Scientists turn human cells TRANSPARENT thanks to colour-changing proteins from a squid
- Proteins called reflectins allow squids to control how transparent they appear
- They were harvested from the animals and inserted into human kidney cells
- Scientists manipulated the proteins and made the cells more transparent
Human cells have been turned partially transparent in a laboratory.
Researchers from the University of California Irvine in the US injected colour-changing proteins from a squid called Doryteuthis opalescens into kidney cells.
Proteins called reflectins allow the animal to alter its transparency and this helps it camouflage and avoid predators.
These proteins were harvested and then inserted into human cells which allowed the scientists to turn them partially transparent.
Researchers say the technique could be used by other scientists to get a clearer view of the processes inside living cells and tissues.
Top: human cells before they were inserted with reflectin proteins. Bottom, the same cell after insertion with the proteins harvested from a squid. Left shows a before and after using standard optical microscopy. Middle shows a before and after of fluorescence and right shows refraction of the cells before and after. All images show the proteins increased transparency
Writing in the study, published today in the journal Nature Communications, the researchers say they ‘drew inspiration from the structures and functionalities’ of squid skin.
They then designed and engineered human cells with the reflectin proteins which resulted in ‘tunable transparency-changing and light-scattering capabilities’.
Cephalopods, a group of animals including squid and octopus, are able to control the appearance of their skin at will.
They have specialised skin layers that control their colour and transparency. These are called chromatophores and leucophores, respectively.
Both lie between the muscle and the upper layer of skin, called the epidermis. Chromatophores sit directly on top of leucophores.
In leucophores there are several proteins, including one called reflectin A1, which alter how much light is reflected and transmitted through the cell.
The squid can. at will, activate these cells and they will rearrange the reflectin proteins to either reflect or transmit light. If light is fully transmitted, it appears transparent.
The Doryteuthis opalescens has a stripe on its head which turns white, from transparent, when these proteins are activated.
Scientists inserted these proteins into embryonic kidney cells and used concentrations of salt to trigger them.
The arrangement of the proteins then changes and alters how much light is scattered and made the cells more transparent.
How animals use colour to avoid predatation
There are several ways in which animals can camouflage themselves against the surrounding environment.
Countershading is a form of camouflage used by animals where one side of the animal is darker than another.
Often, in the animal kingdom, an animal’s back (dorsal side) is dark while its underside (ventral side) is light.
In 2017, an immaculately preserved fossil of an armoured dinosaur was found that is believed to have used this form of camouflage.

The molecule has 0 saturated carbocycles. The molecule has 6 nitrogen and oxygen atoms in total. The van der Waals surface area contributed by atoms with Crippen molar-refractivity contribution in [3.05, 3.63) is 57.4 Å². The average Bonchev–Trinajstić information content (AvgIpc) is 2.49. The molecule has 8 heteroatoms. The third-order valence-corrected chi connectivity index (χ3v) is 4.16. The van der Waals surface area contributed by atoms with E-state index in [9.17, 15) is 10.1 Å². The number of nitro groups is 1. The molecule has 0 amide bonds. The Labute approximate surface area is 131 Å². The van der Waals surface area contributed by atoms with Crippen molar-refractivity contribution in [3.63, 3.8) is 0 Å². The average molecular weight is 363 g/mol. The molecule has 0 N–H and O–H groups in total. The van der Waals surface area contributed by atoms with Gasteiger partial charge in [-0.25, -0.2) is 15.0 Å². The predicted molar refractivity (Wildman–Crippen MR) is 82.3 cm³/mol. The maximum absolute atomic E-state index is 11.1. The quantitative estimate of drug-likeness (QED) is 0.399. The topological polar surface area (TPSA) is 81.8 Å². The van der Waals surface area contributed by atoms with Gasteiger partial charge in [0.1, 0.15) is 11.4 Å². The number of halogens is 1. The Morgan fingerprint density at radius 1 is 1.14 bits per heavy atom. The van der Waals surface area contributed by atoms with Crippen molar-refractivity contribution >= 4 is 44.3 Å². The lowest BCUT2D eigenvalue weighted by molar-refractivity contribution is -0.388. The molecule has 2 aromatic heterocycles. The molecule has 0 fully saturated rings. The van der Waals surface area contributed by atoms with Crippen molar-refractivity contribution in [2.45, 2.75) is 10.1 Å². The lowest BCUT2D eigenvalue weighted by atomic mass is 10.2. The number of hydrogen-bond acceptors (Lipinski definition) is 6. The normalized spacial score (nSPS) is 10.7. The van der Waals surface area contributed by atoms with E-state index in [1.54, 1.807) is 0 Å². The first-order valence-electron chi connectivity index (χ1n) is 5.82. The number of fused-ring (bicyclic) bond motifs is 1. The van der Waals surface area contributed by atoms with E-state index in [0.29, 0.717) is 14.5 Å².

Despite being 18-foot-long and weighing nearly 3,000-pounds, the dinosaur was still huned enough for evolution to prefer camouflage over confrontation.
Many animals can change their colour to blend in with their environment.
Chamaeleons have two superposed thick layers of iridescent cells that have pigment and reflect light.
There are tiny crystal in the upper layer of the skin of chameleons and depending on how relaxed they are, the nanocrystals become closer together or further apart.
This movement alters the wavelength of light that is reflected and therefore appears a different colour to the eye.
Animals such as squid and octopus change colour using specific cells called chromatophores, which change the colour of the skin.
These chromatophores are specialist cells that are controlled by nerves which alters how much the pigment sac is changed and therefore a difference in colour.
Snowshoe hares have a brown coat during the summer but develop a white pelt in the winter to avoid being easily spotted by predators
These changes can occur almost instantaneously and are controlled by nerves or chemicals in the body.
Some mammals such as arctic foxes and Snowshoe hares change the colour of their pelt over time in line with the increased snowfall associated with winter.
Snowshoe hares have a brown coat during the summer but develop a white pelt in the winter to avoid being easily spotted by predators.
As well as colour change they can manipulate the texture of their skin in order to blend in with the terrain.
The surface texture of an animals skin can also go a long way towards helping it blend in against its background, especially if the background is rough.
Octopus and squid for example often live on rocky coral reefs or the sea floor where the texture is very uneven.
By contracting their papillae – tiny muscles in the surface of their skin – they can mimic different textures.
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